Running WinXP Pro in a Virtual Machine under Ubuntu
I like running Ubuntu but there are certain Windows applications that I cannot do without. Dual booting works but it is not so convenient. So operating Win XP in a virtual machine under Linux seemed worth the try. The main apllication I am interested in is Quicken. I tried installing Quicken under WINE but had problems. Perhaps someday my version of Quicken will work under WINE, but until then, VMware seems to work well. Running Quicken under VMware is noticeably slower but not annoying so. There seem to be many ways to increase performance. Installation was a little tedious but it is working. I decided to benchmark Win XP in VMware and compare performance to Win XP running on its own partition. In this way I have a method of measuring performance as I try out some 'improvements'.
HOST: Ubuntu 8.10 Kernel 2.6.27-7-generic GNOME 2.24.1
GUEST: WinXP Pro with SP3
VMware 2.5.0 build-122581
Gigabyte MoBo GA-G31M-ES2L
Intel(R) Core(TM)2 Duo CPU E4500 @ 2.20GHz
GeForce FX 5200 with Dual Monitors each 1440x900
4096 MB System RAM
At first I tried VMware Player but I had troubles. After Googling the problem, I found that more people had success using VM Server 2. The VM Server 2 tar can be dowloaded from vmware.com. For installation I found the following 3 resources very helpful.
Ubuntu Documentation VMwareServer
How To Install VMware Server 2 On Ubuntu 8.10 from HOWtoForge
VMware Server Manual
I used Novabench2 to benchmark Win XP. I tried runing this benchmark under WINE, but unfortunately I could not get it to operate correctly. There are many choices for benchmarking but sometimes you have give up searching and use what works and move on. If anyone knows of a benchmark that runs under WINE, let me know. The chart below summarizes the results. As expected when Win XP is the booted operating system the results are better.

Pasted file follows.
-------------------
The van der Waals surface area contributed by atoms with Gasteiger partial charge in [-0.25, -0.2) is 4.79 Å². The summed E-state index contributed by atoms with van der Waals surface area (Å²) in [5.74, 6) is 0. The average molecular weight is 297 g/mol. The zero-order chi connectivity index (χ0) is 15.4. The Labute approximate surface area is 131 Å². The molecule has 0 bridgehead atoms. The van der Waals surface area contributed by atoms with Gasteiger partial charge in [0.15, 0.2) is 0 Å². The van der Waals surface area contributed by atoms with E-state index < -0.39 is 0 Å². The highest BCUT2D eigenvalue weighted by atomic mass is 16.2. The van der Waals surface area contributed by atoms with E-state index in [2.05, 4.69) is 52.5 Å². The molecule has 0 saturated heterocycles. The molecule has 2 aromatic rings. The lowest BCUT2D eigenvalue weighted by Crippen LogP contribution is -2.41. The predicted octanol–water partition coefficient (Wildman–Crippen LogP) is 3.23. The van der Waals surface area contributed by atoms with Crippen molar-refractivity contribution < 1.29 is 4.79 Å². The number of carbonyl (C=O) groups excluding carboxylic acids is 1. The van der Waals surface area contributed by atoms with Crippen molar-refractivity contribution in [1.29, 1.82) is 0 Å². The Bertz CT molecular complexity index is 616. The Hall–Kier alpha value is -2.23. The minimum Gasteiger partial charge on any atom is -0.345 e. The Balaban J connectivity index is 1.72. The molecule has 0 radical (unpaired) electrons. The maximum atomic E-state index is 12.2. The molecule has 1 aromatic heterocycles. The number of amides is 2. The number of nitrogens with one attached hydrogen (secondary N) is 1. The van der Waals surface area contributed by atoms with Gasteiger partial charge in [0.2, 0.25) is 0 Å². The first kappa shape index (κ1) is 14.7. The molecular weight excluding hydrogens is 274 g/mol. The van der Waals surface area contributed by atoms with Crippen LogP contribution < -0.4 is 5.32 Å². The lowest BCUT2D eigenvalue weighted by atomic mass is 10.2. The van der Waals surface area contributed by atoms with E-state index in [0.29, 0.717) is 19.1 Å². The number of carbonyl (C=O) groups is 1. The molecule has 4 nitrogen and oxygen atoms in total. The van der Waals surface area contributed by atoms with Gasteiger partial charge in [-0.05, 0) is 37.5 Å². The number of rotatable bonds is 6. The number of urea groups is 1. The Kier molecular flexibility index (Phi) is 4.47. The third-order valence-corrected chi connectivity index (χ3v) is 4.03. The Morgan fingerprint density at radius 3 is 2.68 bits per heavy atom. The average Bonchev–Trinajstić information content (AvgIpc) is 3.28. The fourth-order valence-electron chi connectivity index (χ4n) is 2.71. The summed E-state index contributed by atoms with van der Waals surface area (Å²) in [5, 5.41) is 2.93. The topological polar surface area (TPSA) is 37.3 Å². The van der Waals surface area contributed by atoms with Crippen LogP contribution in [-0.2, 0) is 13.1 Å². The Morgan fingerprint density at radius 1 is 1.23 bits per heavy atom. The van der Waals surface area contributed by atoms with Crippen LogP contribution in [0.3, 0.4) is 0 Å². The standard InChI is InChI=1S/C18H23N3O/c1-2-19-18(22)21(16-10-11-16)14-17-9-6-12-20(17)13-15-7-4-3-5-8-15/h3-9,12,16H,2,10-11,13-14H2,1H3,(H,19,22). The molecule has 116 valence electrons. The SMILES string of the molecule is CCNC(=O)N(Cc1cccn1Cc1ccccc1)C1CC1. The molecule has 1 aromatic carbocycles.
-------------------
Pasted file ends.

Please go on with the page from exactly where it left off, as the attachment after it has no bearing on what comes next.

|VMware||Win XP Pro SP3||% Difference|
|Overall NovaBench Score||193||255||-24.3|
|System Memory (Gb)||2||4||-50.0|
|System RAM R/W||81||112||-27.7|
|Overall CPU Test||81||97||-16.5|
|Floating Point (Operations/sec)||41421115||39840496||+4.0|
|MD5 Hashes (Gerenerated/sec)||23232||60628||-61.7|
|Overall Graphic Test||25||18||+38.9|
|Random Lines (Drawn/sec)||8973||9355||-4.1|
|Random Shapes (Drawn/sec)||6766||2250||+200.7|
|Overall Hardware Test||6||28||-78.6|
|Primary Partition Capacity (Gb)||10||117||-91.1|
|Hard Drive Write Speed (MB/s)||5.52||20.74||-73.4|
|Upload Speed (Kbps)||491||494||-0.4|
|Dowload Speed (Kbps)||4918||4894||+0.5|
Novabench2 has some overall performance summaries for various subsystems that are highlighted in yellow. Overall Win Xp performance under VMware is 24.3% less. Some of this can be explained by access to less memory. Booted Win XP has the full 4 Gb while VMware must share with Ubuntu with only 2 Gb. I am not sure why R/W to system RAM should be slower but it is 27.7% slower. The CPU tests evaluate number crunching ability. Surprisingly, floating point operations with Win XP under VMware is 4% faster. It was also unexpected that VMware performed the graphic tests faster. After some thought it was obvious why. Booted Win XP is driving dual monitors while VMware drives only 1 window on one monitor. VMware has much fewer pixels to test and the window is contained in only one video buffer. When I drag the VMware window so it straddles 2 monitors and then run the benchmark I get slower performance results. I am more than happy operating Win XP in a window and reaping the speedier graphics performance. Overall hardware tests are rated at 78.6% lower. This is stilted by the primary partition capacity parameter. I only allocated 10 Gb to VMware and that is all I need. Hard drive writes are 78.6% slower. Given the applications I am running, this is not noticeable. Internet access speeds seem about the same under VMware.
I can now use Linux and all my applications without the need to reboot. I find the performance of Win XP under VMware acceptable. Of course there is always room for improvement. The VMware Server Manual has many suggestions for speeding up Win XP under Ubuntu. I can now try these changes out and then measure the results. I am also sure that there are plenty of other advice available from the net. Later I will post the top 5 improvements that I find.